Wednesday’s U.S. Supreme Court ruling that effectively removed the cap on donations to individual candidates in an election cycle will likely prompt Maine to address its own contribution limits.

Jonathan Wayne, executive director of Maine’s ethics commission, said Thursday that his staff is reviewing the decision closely and may draft legislation for 2015 that would conform Maine law with the federal ruling.

The 5-4 decision in McCutcheon v. Federal Election Commission retained the $5,200 cap on individual donations to specific candidates, but struck down the aggregate limit of $123,200 that now exists in federal law.

That means individual donors with deep pockets no longer have restrictions on how much money they give to all candidates, candidate committees or political action committees. The change could expand those donors’ influence on candidates’ positions and the actions of elected officials.

Maine law sets an aggregate cap of $25,000 for donations to state candidates and committees. Wayne said that law is probably unconstitutional now because of Wednesday’s ruling.

If Maine does not take legislative steps to come into compliance with federal law, Wayne said, a state lawsuit will be likely, given the precedent set by the ruling.


In the meantime, donors who approach the $25,000 limit likely can keep donating without worrying about violating state law.

Wayne said he was unaware of any individual donor reaching the $25,000 aggregate limit over the past 11 years. Most big spenders typically funnel their money to party committees and political action committees, for which there are no donor limits.

B.J. McCollister, program director for Maine Citizens for Clean Elections, said he’s not as concerned about Mainers contributing unlimited amounts of money as he is about out-of-state donors trying to influence elections in Maine. In some cases, that already has happened.

During the 2012 elections, many state House and Senate races drew big spending from political action committees, which are not aligned with candidates but often exist to support either Republicans or Democrats.

“The jury is still out on its impact here in Maine,” McCollister said of the Supreme Court’s ruling. “One thing it certainly does mean is, the court has sided with wealthy donors.”

For all races in 2014, Maine’s limit on the amount individuals can give to a single candidate in primary and general elections is intact. Those limits are:


n $1,500 per election for gubernatorial candidates; a party candidate can receive $3,000 because primary elections and general elections occur in the same year – even if the candidate has no primary. Donations to unenrolled candidates cannot exceed $1,500.

n $375 per election for legislative candidates; party candidates have a $750 maximum.

n $750 for municipal candidates in cities and towns with populations of 15,000 or more.

n Unlimited donations to candidates in cities and towns of less than 15,000 people.

McCollister said the Supreme Court ruling is equally bad or good for both major parties, depending on individual perspective. “But it’s really bad for voters,” he said. “Their voices are drowned out.”

There still could be some benefits, McCollister said, because more and more people will begin to scrutinize campaign financing. He said the ruling makes the “clean election” system all the more important because its publicly funded candidates are not allowed to raise outside money.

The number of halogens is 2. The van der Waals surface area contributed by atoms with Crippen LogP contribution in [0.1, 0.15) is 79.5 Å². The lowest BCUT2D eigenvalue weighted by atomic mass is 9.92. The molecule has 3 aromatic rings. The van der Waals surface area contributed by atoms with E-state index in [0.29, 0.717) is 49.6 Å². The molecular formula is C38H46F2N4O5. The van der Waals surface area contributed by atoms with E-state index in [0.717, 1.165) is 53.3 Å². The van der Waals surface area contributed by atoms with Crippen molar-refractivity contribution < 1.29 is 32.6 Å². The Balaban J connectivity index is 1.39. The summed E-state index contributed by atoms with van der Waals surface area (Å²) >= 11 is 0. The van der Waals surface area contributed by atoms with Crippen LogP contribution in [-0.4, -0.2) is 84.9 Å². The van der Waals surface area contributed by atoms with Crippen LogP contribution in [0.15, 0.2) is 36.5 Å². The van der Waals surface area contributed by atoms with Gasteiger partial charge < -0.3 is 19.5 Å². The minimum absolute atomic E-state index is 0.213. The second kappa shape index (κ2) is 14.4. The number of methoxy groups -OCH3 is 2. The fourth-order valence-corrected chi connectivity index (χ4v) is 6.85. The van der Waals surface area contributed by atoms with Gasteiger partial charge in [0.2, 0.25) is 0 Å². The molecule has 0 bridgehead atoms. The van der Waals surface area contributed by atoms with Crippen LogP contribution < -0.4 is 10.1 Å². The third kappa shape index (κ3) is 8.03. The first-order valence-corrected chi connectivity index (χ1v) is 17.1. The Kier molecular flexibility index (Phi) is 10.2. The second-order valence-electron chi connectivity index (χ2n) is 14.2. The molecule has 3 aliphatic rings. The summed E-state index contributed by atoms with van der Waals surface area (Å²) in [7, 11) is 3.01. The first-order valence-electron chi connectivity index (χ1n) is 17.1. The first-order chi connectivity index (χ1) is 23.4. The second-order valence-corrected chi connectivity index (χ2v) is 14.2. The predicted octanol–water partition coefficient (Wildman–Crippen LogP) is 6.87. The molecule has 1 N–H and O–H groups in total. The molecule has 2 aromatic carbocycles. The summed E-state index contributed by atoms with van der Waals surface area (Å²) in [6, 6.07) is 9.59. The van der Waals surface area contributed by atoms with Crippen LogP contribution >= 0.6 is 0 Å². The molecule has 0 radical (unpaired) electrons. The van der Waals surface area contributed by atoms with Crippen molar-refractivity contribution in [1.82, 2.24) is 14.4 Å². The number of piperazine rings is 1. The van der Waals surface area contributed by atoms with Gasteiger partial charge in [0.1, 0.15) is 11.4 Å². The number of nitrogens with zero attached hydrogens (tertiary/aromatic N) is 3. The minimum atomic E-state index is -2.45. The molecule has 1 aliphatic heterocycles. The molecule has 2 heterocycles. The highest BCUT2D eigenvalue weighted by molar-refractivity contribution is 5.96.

Maine political leaders had a mixed reaction to the ruling.

Independent U.S. Sen. Angus King proposed legislation Wednesday, shortly after the Supreme Court ruling, that would require disclosure of campaign contributions within 48 hours, rather than quarterly, as required now.

“The decision will open the floodgates and make it even more difficult to track who’s funding elections,” King said in a prepared statement. “This bill will modernize antiquated disclosure requirements to reflect the realities of today’s political campaigns, helping to combat the impact of unchecked money in our political system.”

Brent Littlefield, campaign adviser to Gov. Paul LePage, said he hasn’t talked to LePage about the ruling and doesn’t expect to.

“This deals with federal races – not state races,” Littlefield said in an email.

Crystal Canney, spokeswoman for independent gubernatorial candidate Eliot Cutler, said the decision “makes it that much more likely the two political parties become even more beholden to the unlimited dollars from the national special interests.”


U.S. Rep. Mike Michaud, the Democratic candidate for governor, said the decision further erodes campaign finance laws that are meant to protect the democratic process.

“Today’s decision marks yet another assault on the average American’s ability to have their fair say in the democratic process,” Michaud said in a prepared statement. “Campaign finance laws were set up to ensure that wealthy special-interest groups couldn’t trample the will of the people, yet in the wake of Citizens United and today’s ruling in McCutcheon, that is exactly what will happen.”

Last month, a political action committee representing the steelworkers union contributed $300,000 to the Maine Democratic Party – an unusually large donation so early in the election cycle, and one that is likely to benefit Michaud’s campaign.

Eric Russell can be contacted at 791-6344 or:

Twitter: @PPHEricRussell

Steve Mistler can be contacted at 620-7016 or at:

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